Once again, this dress is borrowed/stolen from my sister’s closet! This necklace is quickly becoming one of my favorite pieces of jewelry. It’s a compass pendant my best friend bought for me as a Christmas gift. The Cambridge Satchel Company bag I have was a present from my cousin as well, so I’m wondering if there is a single item in this outfit I actually bought myself. Probably not 🙂123456dress from my sister, necklace from Etsy, boots from DSW, bag from Cambridge Satchel Company

“To realize one’s destiny is a person’s only obligation. And when you want something, all the universe conspires in helping you achieve it.” —Paulo Coelho

Book Lust: Lisa's Must Reads

I have been reading like a fiend so far this year but I still feel like I’m slacking, and also that there are too many books I want to read and only so many eyes I have in my face (only two). I’ve been dying to read these books. If you’ve read them and can offer insight, critical or otherwise, or if you have a fifty dollar bill you’d like to donate so I can buy these, let me know in the comments (I really should renew my library membership).

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1. Ender’s Game: my sister is teaching this book to her eighth graders and raving about it nonstop, and I’ll admit I’m curious about all the hype and controversy surrounding the film version. I’m never one to not read a novel/see a movie because of the personal beliefs of the artist. I believe art exists separate from its creator. Also, Ender’s Game is an undisputed classic and I’d like to experience it for myself.

2. His Dark Materials: this novel(s) is another example of being able to separate the artist’s own beliefs from the narrative and story. This trilogy is a classic fantasy piece of literature, and also happens to be a popular film. I’m noticing a pattern in my literary choices.

3. PAULO COELHO: i.e., everything he’s written. I’ve previously read By The River Piedra I Sat Down and Wept and I loved it. I’m a third of the way through The Alchemist right now and highlighting every other line. Coelho has the ability to infuse a sense of magic into an otherwise mundane story. Santiago the shepherd and his journey to achieve his life’s purpose have me bewitched. I’m planning to read The Valkyries next.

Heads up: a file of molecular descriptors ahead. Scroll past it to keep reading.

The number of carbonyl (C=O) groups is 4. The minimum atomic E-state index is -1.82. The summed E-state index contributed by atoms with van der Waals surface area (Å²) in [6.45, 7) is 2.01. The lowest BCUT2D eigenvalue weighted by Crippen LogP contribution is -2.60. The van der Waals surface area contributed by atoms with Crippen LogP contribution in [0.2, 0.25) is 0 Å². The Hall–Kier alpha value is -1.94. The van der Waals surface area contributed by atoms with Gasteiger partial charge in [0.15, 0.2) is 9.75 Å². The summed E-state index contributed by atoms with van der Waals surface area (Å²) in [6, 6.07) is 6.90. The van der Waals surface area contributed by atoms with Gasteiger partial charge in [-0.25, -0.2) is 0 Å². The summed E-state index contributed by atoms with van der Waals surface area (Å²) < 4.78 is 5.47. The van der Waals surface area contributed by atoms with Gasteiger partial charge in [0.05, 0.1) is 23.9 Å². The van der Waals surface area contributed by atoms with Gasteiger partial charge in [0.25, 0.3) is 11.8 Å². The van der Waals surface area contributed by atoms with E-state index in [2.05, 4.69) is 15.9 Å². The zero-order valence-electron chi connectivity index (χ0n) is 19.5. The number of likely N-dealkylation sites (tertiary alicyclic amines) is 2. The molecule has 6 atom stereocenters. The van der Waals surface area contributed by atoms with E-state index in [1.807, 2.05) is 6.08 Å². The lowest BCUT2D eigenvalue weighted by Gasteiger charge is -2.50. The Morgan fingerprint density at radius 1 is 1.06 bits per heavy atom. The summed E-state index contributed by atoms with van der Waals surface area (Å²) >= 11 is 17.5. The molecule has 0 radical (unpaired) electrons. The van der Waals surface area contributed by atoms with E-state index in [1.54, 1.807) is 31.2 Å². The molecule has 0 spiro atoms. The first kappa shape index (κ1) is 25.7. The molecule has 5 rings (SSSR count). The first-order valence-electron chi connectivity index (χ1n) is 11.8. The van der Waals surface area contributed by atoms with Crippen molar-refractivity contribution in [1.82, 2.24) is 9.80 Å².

4. 1Q84: I feel like I’ll need at least three weeks to read this tome, and I’d like to spend the necessary time with it. Hopefully I don’t put it off for too long. Maybe it’s a good plane read for my trip to and from Alaska next week. Being stuck on a plane is a great way to get some books read.

5. American Gods: I’m slowly moving my way through Gaiman’s oeuvre and loving every minute of it. Read what I thought of Stardust and Neverwhere while you’re here!

6. A Winter’s Tale: those sappy, beautifully-shot commercials for the film have made me want to read the novel. This desire may also be a symptom of the lovey-dovey Valentine’s Day feeling in the air, but I’ll take it nonetheless! I’ve heard great things about the novel, so hopefully I get my hands on a copy of this soon. (Also a movie!)

7. The Lowland: I love to read immigrant literature, especially if it’s by one of my favorite authors, Jhumpa Lahiri. I received the hardcover for Christmas and can’t wait to sink my teeth into it!

There’s nothing I love to do more during the winter season than bury myself in blankets and read, most often with some sort of spiked hot beverage 😉

By the River Piedra I Sat Down and Wept

Paulo Coelho’s heart wrenching little book is one of the best books I’ve read this year, or maybe ever. I’m on the verge of gushing here. After I read this book I went on a Goodreads adding spree and discovered I want to read every single thing Coelho ever wrote. I’d dig through his house for his credit card slips, if need be. New favorite author. Poetic, spiritual, this book hugs your heart and soul. There is so much love in a deceivingly skinny package. It’s not just an immense and powerful love story, but an immense and powerful life story. It’s breathtaking in scope and spirit. It’s also highly quotable, almost to the point where I wanted to copy and paste every [other] page.

But ultimately there is no good reason for our suffering, for in every love lies the seed of our growth. The more we love, the closer we come to a spiritual experience. Those who are truly enlightened, those whose souls are illuminated by love, have been able to overcome all the inhibitions and preconceptions of their era. They have been joyful — because those who love conquer the world and have no fear of loss. True love is an act of total surrender.

By The River Piedra ReviewAnd that’s just in the introduction. Read More »